Geographic Imaginations in Korean Media & Literature(Panel / In-Person)
Kyooyung Ra (University of Southern California)
kyoo@****.com (Log-in to reveal)
PAMLA 2022 is taking place in the city of Los Angeles, home to the Koreatown affectionately and humorously nicknamed “Naseong District.” Though this moniker is an old one, it connotes L.A. Koreatown’s status as the heart of vibrant Korean culture and the enclave's sizable Korean diasporic population in the U.S. It seems fitting to host a special session here to welcome papers and presentations on Korean media and literature that engage with the 2022 PAMLA Conference theme: “Geographies of the Fantastic and Quotidian.”
I would like to extend a scopious boundary for this session centering on “geographic imagination” in Korean media and literature. Your definition of “geographic imagination” could straightforwardly engage with geopolitical imaginations generated by or imposed upon Korea in relation to, say, Edward Said’s Orientalist imaginations or the nationalist imagined community of Benedict Anderson. Perhaps you could imagine geography and (inter)national histories as forgotten and depoliticized artifacts, as Panivong Norindr wrote in his 1996 publication Phantasmatic Indochina: French Colonial Ideology in Architecture, Film, and Literature, quoting Mary Anne Doane’s observation of history as “accumulation of memories of the loved one.” Or, like Bliss Cua Lim theorized in Translating Time: Cinema, the Fantastic, and Temporal Critique, you could transform media into fantastic spaces of “immiscible temporalities” that disrupt singular, linear, national time and visualize multiple, dynamic, and transnational temporalities.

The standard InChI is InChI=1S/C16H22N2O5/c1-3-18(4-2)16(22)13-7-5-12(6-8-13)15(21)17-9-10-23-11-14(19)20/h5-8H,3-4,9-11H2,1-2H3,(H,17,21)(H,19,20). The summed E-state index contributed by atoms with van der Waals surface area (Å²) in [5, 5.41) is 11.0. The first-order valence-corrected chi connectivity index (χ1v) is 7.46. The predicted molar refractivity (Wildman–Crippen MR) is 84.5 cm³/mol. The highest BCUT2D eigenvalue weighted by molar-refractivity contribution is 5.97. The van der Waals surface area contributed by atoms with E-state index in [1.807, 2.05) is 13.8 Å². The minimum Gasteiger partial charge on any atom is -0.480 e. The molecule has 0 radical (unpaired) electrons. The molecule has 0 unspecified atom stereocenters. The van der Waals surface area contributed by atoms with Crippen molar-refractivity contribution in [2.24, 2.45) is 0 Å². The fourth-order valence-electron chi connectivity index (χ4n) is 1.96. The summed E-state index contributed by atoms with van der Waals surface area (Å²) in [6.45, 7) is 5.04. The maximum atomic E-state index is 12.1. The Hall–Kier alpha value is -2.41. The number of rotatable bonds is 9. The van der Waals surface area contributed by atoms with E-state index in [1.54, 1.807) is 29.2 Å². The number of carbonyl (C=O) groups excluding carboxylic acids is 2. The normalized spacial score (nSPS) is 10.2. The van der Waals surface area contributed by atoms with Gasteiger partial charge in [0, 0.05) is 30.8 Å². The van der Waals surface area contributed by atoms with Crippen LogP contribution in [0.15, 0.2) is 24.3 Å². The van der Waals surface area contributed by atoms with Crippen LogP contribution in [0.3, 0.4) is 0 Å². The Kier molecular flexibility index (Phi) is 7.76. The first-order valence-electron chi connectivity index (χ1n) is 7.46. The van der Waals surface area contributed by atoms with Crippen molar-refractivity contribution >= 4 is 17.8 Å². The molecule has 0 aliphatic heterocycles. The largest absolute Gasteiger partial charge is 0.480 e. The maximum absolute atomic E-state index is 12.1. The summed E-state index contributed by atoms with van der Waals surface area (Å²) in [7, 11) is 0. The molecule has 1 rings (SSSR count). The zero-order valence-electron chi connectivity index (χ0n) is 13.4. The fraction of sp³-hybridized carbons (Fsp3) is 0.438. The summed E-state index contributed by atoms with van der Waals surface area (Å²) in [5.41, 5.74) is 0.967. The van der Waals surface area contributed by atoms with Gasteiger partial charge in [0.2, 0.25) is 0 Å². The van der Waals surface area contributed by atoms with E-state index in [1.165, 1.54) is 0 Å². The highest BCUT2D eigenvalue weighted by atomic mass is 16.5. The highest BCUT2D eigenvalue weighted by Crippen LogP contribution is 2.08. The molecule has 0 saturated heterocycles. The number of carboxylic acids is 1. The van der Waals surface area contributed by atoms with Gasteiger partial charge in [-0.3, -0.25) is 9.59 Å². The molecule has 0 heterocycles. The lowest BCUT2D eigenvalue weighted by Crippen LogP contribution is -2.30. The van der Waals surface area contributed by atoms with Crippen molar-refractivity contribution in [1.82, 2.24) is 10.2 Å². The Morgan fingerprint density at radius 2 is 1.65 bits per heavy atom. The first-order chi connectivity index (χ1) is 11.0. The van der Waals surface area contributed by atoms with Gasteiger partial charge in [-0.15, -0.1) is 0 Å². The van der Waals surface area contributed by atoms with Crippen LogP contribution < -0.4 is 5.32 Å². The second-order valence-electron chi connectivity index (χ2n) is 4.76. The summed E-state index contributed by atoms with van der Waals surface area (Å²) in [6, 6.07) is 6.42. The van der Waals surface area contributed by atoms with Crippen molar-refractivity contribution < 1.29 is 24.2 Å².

Examples of potential paper topics include but are not limited to:- Imagined nation, nationality, and nationalism of Korea